Plaintiff alleges that defendants violated various statutes by making false statements, falsifying business records, abusing public office, committing election law offenses and misrepresenting plaintiff's financial condition and conduct.

To state a claim for intentional interference with economic and contractual relations, a plaintiff must allege that the defendant had knowledge of the plaintiff's contractual relationship and that the defendant's interference with those relationships was intentional. Willamette Quarries, Inc. v. Wodtli, 308 Or. 406, 781 P.2d 1196 (1989). The complaint also must allege "either the pursuit of an improper objective of harming plaintiff or the use of wrongful means that in fact cause injury to plaintiff's contractual or business relationship." Lewis v. Oregon Beauty Supply Co., 302 Or. 616, 621, 733 P.2d 420 (1987); Sheets v. Knight, 308 Or. 220, 237, 779 P.2d 1000 (1989); see also Top Service Body Shop v. Allstate Ins. Co., 283 Or. 201, 205, 582 P.2d 1365 (1978); Johnson v. Dept. of Fish and Wildlife, 114 Or. App. 335, 835 P.2d 133 (1992). Given the benefit of all reasonable inferences, the complaint in this case alleges each of those elements and successfully states a claim for intentional interference with contractual relations.

Defendants argue that plaintiff's claim is only masquerading as an action for intentional interference and that it is actually a claim for wrongful initiation of civil proceedings. They also argue that plaintiff has failed to allege facts sufficient to state the latter claim, because he has not prevailed in the pending action against him. See Erlandson v. Pullen, 45 Or. App. 467, 470-71, 608 P.2d 1169 (1989). Having determined that plaintiff has stated a claim for intentional interference with contractual relations, we need not decide the question of whether he failed to state a different claim.

Defendants also contend that plaintiff's action improperly seeks to litigate the same question that is presented by their ongoing fraud and racketeering action against him. However, they overlook the fact that the appropriate method by which to address their concern is a motion to stay this proceeding. Without more, the mere existence of another proceeding is not a basis for dismissing a complaint with prejudice for failing to state a claim.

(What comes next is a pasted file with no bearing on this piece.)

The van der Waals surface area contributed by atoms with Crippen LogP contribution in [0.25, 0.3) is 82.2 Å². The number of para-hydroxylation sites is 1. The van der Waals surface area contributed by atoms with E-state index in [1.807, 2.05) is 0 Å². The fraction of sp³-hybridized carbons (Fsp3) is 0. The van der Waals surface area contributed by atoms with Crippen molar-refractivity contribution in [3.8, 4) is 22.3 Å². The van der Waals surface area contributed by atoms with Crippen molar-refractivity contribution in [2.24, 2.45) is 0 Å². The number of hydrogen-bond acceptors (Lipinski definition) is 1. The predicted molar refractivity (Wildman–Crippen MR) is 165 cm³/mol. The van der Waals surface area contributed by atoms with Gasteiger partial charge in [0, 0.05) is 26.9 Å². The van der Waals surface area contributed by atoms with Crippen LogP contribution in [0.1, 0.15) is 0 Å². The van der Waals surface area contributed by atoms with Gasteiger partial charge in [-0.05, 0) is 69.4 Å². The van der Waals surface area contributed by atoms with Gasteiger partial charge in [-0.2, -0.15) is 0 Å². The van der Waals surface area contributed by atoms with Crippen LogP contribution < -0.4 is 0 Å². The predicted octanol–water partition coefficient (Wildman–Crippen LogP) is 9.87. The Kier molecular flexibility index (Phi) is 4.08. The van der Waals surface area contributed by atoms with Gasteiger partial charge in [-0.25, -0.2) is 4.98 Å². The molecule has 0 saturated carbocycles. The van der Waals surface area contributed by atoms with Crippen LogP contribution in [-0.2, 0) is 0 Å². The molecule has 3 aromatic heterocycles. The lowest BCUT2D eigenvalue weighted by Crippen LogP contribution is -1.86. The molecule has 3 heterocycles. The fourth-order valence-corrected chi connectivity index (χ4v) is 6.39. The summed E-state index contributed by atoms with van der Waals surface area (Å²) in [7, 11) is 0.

Finally, defendants assert that, as executive and administrative officials carrying out their official functions, their conduct was absolutely privileged. See Beason v. Harcleroad, 105 Or. App. 376, 385, 805 P.2d 700 (1991); Schroeder v. Poage, 75 Or. App. 671, 675, 707 P.2d 1240 (1985). They also contend that their actions involved policy judgments and that they are therefore protected by discretionary immunity. See Lowrimore v. Dimmett, 310 Or. 291, 797 P.2d 1027 (1990). Regardless of the merits of those arguments, at this stage of the proceedings no answer to plaintiff's complaint has been filed, no affirmative defense has been raised and our review is limited to the facts stated in the complaint. Dell v. K.E. McKay's Market, 273 Or. 752, 759, 543 P.2d 678 (1975); Speer Sons Nursery v. Duyck, 92 Or. App. 674, 676, 759 P.2d 1133 (1988). Plaintiff's complaint does not allege facts that establish as a matter of law that defendants' coordination of the undercover operation was absolutely privileged or entitled to discretionary immunity. Therefore, defendants' arguments present hypothetical questions that cannot be resolved on this record and cannot serve as a basis for dismissing plaintiff's claim.

Reversed and remanded.